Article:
Question #2: Do I have a better move in this position?

As Lasker said, “When you see a good move, look for a better one.” If you ask yourself this question during your games, you will look for alternatives. Sometimes, this will just confirm your first choice, but sometimes you will find something even better!

Things to look for include:

  • Different move orders (especially in tactical combinations)
  • Checking moves that you think are forced (both for your candidate and your opponent’s reply)
  • Alternative moves that accomplish the strategic objectives of your current candidate

Including these two questions in your thought process will improve the precision of your move selection.

Calculation Skill

As I discuss in another article about learning tactics, there are two parts to improving tactics – pattern recognition and calculation ability. We covered pattern recognition above, so let’s talk about improving calculation skill.

There are a few elements to calculation, including visualizing positions, organizing the variations, and assessing the resulting positions – just to name a few. I recommend checking out Kotov’s Think LIke a Grandmaster if you really want to dig deep into this topic, but here are a few methods for improving your calculation.

  • Checkmate problems: This is a good method to start with and I’ve used it off and on for years with great success. You can start with 2-movers, then move progress to 3-movers and 4-movers. The beauty of this method is that it really isolates the visualization and organization aspects of calculation as you don’t have to evaluate positions – it is either a checkmate or not.
  • Chess Tempo Standard problems: These are tactical problems that usually requires 3+ moves of calculation to solve – particularly with the higher rated problems. There may be other online chess servers that achieve the same purpose, but I think Chess Tempo’s higher rated problems are particularly good for developing your calculating muscles. There is only one solution to each problem, this specifically improves your precision.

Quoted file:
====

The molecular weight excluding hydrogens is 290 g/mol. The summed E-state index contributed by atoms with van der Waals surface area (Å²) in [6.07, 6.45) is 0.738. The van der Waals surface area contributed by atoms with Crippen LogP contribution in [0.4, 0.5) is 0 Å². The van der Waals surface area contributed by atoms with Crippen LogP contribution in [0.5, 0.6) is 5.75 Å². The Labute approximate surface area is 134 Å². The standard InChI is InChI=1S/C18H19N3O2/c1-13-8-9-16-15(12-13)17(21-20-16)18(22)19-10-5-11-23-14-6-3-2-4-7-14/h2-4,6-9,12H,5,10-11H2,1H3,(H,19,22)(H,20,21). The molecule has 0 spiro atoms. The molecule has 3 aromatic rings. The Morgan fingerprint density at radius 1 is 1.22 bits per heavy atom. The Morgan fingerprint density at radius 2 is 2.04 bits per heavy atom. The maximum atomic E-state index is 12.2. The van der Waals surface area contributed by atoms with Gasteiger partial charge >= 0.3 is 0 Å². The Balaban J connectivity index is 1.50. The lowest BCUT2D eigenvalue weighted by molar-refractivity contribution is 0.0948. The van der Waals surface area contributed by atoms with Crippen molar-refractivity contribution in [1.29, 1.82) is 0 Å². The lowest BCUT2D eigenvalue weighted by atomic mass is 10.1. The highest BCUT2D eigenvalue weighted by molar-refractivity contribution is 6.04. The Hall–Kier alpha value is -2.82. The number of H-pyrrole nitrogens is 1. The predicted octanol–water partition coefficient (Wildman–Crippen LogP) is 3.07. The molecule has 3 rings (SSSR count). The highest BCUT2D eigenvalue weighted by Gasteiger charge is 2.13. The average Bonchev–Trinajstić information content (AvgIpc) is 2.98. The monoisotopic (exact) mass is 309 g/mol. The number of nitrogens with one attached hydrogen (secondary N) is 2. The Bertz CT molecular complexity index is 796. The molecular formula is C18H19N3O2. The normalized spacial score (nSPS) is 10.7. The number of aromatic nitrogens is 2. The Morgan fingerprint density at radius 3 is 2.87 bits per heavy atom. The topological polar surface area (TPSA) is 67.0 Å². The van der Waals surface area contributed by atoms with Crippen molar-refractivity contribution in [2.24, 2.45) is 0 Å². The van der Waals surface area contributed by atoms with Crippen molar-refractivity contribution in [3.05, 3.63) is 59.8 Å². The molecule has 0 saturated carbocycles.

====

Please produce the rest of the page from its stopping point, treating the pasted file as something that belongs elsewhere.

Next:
• Endgame Studies: This is probably the most difficult of the methods I will mention here as they often require some endgame theoretical knowledge to give you a clue of where to start – otherwise you are often just taking shots in the dark (which may improve your calculation ability if it doesn’t drive you crazy). However, this could also provide much pleasure as there are many beautiful endgame studies. For a more practical slant, you can check out Chess Tempo’s endgame training mode – which provide positions from actual games.

Conclusion

Improving your precision can be a great investment of your chess training time. The obvious methods including solving tactical problems and practicing calculation will definitely help. In addition, I also propose increasing your chess knowledge as well as improving your thought process as ways that will both improve your precision as well as every other aspect of your chess.

As always, I wish you good luck in your chess endeavours and better chess!

Bryan Castro